WSJ buying MarketWatch, NYT buying About.com. the Washington Post Co. buying Slate. and a virtual horse race of big Internet players buying up startups with promising technologies all point to the telltale signs of Internet Bubble II.
These may all be good deals, but expect to see a lot of money burned on mergers and acquisitions that would never work and business plans straight from the Meth Lab.
The driver is the growing penetration of "always on" ubiquitous Internet access from broadband in the home, WiFi networks and cell phones.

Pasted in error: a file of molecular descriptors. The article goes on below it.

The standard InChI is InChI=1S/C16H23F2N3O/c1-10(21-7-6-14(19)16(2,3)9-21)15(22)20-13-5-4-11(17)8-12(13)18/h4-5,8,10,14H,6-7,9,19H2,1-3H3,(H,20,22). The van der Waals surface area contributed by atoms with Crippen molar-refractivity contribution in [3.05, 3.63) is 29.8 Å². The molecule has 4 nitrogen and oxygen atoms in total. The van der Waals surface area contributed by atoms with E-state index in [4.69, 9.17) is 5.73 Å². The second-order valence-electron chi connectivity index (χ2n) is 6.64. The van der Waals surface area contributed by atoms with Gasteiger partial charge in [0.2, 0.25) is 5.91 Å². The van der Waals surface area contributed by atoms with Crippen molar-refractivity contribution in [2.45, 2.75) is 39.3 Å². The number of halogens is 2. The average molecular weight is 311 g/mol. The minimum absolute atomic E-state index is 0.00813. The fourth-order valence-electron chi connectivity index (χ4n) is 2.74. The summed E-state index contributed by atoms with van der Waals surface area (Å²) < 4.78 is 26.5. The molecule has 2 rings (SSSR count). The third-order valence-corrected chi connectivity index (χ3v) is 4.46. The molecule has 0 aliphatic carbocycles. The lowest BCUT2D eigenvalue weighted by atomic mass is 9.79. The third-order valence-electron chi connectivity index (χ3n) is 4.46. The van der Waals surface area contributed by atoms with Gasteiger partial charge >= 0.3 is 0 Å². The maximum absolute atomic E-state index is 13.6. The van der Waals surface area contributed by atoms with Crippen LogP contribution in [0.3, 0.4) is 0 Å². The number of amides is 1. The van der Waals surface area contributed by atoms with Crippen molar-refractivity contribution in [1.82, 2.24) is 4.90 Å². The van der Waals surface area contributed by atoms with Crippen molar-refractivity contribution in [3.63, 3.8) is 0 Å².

And newspaper companies are scrambling to redouble their efforts to be part of the next "New, New Thing" (to steal the title of Michael Lewis' 2000 book).
Frank Arhens' Feb. 20, piece in the Washington Post "Hard News, Daily Papers Face Unprecedented Competition . . .." nails the issues for newspapers.
"I could argue pretty forcefully that the free model and the non-newsprint model is what we're looking at in the future," said San Francisco Chronicle editor Phil Bronstein. "Things are moving far quicker than we thought a few years ago" to new outlets besides ink-on-paper.
Can we make the transition? If we play it smart, we can (... I hope).